(Natural News) The spike in new Wuhan coronavirus infections recorded in Michigan over the spring is similar to a spike seen during the 2020 fall season. According to a Wall Street Journal analysis, the state’s daily coronavirus case count averaged more than 7,000 for almost two weeks – before taking a slight dip to 6,891 on April 20. This echoed similar figures back in November and December 2020, which saw sharp rises in infections for those two months before plunging.

Back in autumn of last year, Michigan averaged more than 7,000 cases per day for a span of 10 days. New infections dropped slightly, then briefly spiked as the December holidays approached. It then fell to the low 1,000s for the succeeding two months – until ascending again in March.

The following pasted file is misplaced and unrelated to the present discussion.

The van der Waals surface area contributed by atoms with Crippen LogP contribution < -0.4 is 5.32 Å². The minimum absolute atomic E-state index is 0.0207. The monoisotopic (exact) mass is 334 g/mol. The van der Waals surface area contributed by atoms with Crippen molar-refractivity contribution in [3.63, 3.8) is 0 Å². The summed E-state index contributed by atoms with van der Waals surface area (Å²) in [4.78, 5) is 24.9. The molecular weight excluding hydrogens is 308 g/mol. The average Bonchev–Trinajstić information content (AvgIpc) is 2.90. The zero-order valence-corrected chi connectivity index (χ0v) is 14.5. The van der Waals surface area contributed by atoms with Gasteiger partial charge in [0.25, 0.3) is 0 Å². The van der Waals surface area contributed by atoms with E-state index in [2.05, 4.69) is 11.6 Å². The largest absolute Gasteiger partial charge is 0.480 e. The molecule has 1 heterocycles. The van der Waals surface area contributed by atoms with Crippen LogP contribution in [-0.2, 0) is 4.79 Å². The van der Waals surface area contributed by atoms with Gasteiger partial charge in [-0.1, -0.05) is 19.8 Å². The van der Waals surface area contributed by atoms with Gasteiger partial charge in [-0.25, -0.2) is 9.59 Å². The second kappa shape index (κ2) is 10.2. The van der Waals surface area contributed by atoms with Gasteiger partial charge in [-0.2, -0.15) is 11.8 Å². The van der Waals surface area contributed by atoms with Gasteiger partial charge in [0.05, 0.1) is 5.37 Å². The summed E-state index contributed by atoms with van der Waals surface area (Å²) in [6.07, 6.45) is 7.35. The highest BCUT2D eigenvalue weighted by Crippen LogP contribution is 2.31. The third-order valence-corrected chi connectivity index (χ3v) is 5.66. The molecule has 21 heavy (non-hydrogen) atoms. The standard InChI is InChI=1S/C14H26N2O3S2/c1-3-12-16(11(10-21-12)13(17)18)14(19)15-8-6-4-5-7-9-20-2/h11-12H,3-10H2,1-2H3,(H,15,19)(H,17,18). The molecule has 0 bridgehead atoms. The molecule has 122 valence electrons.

According to University of Michigan internal medicine professor Dr. Vikas Parekh, the sudden increase in new infections could be attributed to several factors. Among the factors he cited was re-openings, which increased people’s interactions and mobility. Parekh said the loosened restrictions contributed to the spread of the highly contagious U.K. B117 variant.

“As the B117 variant spreads nationally, we will likely see other stats [with] their own surges – although I hope none are as bad as Michigan,” the professor remarked. He continued: “The milestone just tells us we are not yet in the clear, especially as we still have large portions of our population who are not vaccinated yet.”

Parekh also expressed optimism over the lower daily caseloads the Great Lakes State reported. He said he believes both cases and hospitalizations have plateaued and will likely decline soon. The professor commented: “[COVID-19] positivity has been declining now for one week, which is usually a leading indicator of case decline.”